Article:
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January 03, 2012
opCast!bool
I guess this is as designed, but I'll ask anyway.

http://dlang.org/operatoroverloading.html#Cast says an expression is 
rewritten to opCast "whenever a bool result is expected".

This is true for
if(e) somethingElse
and e && somethingElse

, but not for other parts.
assert(cast(bool)e == true); // explicit cast works
assert(e == true); // Error: incompatible types for ((s) == (false)): 
'S' and 'bool'

is(typeof(e) : bool); // false
January 03, 2012
Re: opCast!bool
On Tuesday, January 03, 2012 17:41:12 simendsjo wrote:
> I guess this is as designed, but I'll ask anyway.
> 
> http://dlang.org/operatoroverloading.html#Cast says an expression is
> rewritten to opCast "whenever a bool result is expected".
> 
> This is true for
> if(e) somethingElse
> and e && somethingElse
> 
> , but not for other parts.
> assert(cast(bool)e == true); // explicit cast works
> assert(e == true); // Error: incompatible types for ((s) == (false)):
> 'S' and 'bool'
> 
> is(typeof(e) : bool); // false

Yeah. It's the same for built-in types. Take arrays and pointers for example. 
They don't implicitly convert to bool, but when you use them in a condition, 
they implicitly convert to bool (true if they're non-null, false if they're 
null). If you want implicit conversion in general, then you need to use alias 
this.

- Jonathan M Davis
January 03, 2012
Re: opCast!bool
On 01/04/2012 12:31 AM, Jonathan M Davis wrote:
> On Tuesday, January 03, 2012 17:41:12 simendsjo wrote:
>> I guess this is as designed, but I'll ask anyway.
>>
>> http://dlang.org/operatoroverloading.html#Cast says an expression is
>> rewritten to opCast "whenever a bool result is expected".
>>
>> This is true for
>> if(e) somethingElse
>> and e&&  somethingElse
>>
>> , but not for other parts.
>> assert(cast(bool)e == true); // explicit cast works
>> assert(e == true); // Error: incompatible types for ((s) == (false)):
>> 'S' and 'bool'
>>
>> is(typeof(e) : bool); // false
>
> Yeah. It's the same for built-in types. Take arrays and pointers for example.
> They don't implicitly convert to bool, but when you use them in a condition,
> they implicitly convert to bool (true if they're non-null, false if they're
> null). If you want implicit conversion in general, then you need to use alias
> this.
>
> - Jonathan M Davis

The conversion is explicit. if(x) is rewritten to if(cast(bool)x) and e 
&& somethingElse is rewritten to cast(bool)e && cast(bool)somethingElse.
January 03, 2012
Re: opCast!bool
On 01/03/2012 05:41 PM, simendsjo wrote:
> I guess this is as designed, but I'll ask anyway.
>
> http://dlang.org/operatoroverloading.html#Cast says an expression is
> rewritten to opCast "whenever a bool result is expected".
>
> This is true for
> if(e) somethingElse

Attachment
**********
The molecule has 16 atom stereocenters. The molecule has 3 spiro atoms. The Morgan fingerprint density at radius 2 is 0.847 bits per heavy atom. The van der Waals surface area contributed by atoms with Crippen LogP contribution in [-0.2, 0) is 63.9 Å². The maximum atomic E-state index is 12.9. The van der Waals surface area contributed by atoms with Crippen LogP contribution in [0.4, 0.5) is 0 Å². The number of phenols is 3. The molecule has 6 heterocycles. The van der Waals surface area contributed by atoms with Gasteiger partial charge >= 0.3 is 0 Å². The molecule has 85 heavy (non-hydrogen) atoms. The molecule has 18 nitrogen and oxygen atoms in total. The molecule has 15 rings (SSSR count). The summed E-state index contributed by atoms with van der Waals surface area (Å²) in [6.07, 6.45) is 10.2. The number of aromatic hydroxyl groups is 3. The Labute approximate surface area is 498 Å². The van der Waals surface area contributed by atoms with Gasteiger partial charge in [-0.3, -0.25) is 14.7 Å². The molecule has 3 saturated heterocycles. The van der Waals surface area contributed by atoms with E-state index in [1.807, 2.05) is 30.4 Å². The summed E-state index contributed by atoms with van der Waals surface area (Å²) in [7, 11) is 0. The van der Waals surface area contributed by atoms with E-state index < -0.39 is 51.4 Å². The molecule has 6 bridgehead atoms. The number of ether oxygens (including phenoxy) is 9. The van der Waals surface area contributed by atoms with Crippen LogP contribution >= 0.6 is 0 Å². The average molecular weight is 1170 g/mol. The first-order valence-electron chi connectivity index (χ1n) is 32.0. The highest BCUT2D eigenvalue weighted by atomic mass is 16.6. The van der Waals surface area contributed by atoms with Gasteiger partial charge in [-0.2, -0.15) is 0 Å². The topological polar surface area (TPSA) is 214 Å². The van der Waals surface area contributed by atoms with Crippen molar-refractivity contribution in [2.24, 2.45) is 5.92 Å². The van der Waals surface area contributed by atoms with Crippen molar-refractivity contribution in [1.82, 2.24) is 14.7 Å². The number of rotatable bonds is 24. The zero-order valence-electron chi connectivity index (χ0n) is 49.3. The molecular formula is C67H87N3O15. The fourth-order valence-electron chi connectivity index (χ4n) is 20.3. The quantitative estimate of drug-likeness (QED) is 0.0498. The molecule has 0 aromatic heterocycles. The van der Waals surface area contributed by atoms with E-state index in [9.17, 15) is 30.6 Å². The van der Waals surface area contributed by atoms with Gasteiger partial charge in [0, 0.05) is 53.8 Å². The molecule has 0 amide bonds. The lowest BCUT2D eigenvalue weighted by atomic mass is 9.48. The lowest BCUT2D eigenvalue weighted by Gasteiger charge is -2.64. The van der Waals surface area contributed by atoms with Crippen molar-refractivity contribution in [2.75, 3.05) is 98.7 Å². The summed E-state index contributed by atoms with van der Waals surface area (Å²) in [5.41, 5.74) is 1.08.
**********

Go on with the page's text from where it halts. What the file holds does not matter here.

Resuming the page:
> and e && somethingElse
>
> , but not for other parts.
> assert(cast(bool)e == true); // explicit cast works
> assert(e == true); // Error: incompatible types for ((s) == (false)):
> 'S' and 'bool'

There is no 'bool result expected': The relation of the two operands in 
== is symmetric. You could just as well say that the result of 'true' is 
expected to be of type typeof(e).


>
> is(typeof(e) : bool); // false

This tests whether or not typeof(e) implicitly converts to bool, which 
can be false even if an explicit cast would succeed.
January 03, 2012
Re: opCast!bool
On Wednesday, January 04, 2012 00:35:20 Timon Gehr wrote:
> On 01/04/2012 12:31 AM, Jonathan M Davis wrote:
> > On Tuesday, January 03, 2012 17:41:12 simendsjo wrote:
> >> I guess this is as designed, but I'll ask anyway.
> >> 
> >> http://dlang.org/operatoroverloading.html#Cast says an expression is
> >> rewritten to opCast "whenever a bool result is expected".
> >> 
> >> This is true for
> >> if(e) somethingElse
> >> and e&& somethingElse
> >> 
> >> , but not for other parts.
> >> assert(cast(bool)e == true); // explicit cast works
> >> assert(e == true); // Error: incompatible types for ((s) == (false)):
> >> 'S' and 'bool'
> >> 
> >> is(typeof(e) : bool); // false
> > 
> > Yeah. It's the same for built-in types. Take arrays and pointers for
> > example. They don't implicitly convert to bool, but when you use them
> > in a condition, they implicitly convert to bool (true if they're
> > non-null, false if they're null). If you want implicit conversion in
> > general, then you need to use alias this.
> > 
> > - Jonathan M Davis
> 
> The conversion is explicit. if(x) is rewritten to if(cast(bool)x) and e
> && somethingElse is rewritten to cast(bool)e && cast(bool)somethingElse.

It's implicit as far as the programmer is concerned. You do

if(x)

without caring that x isn't a bool. That rewrite just explains why it works 
implicitly in that case but not in general.

- Jonathan M Davis
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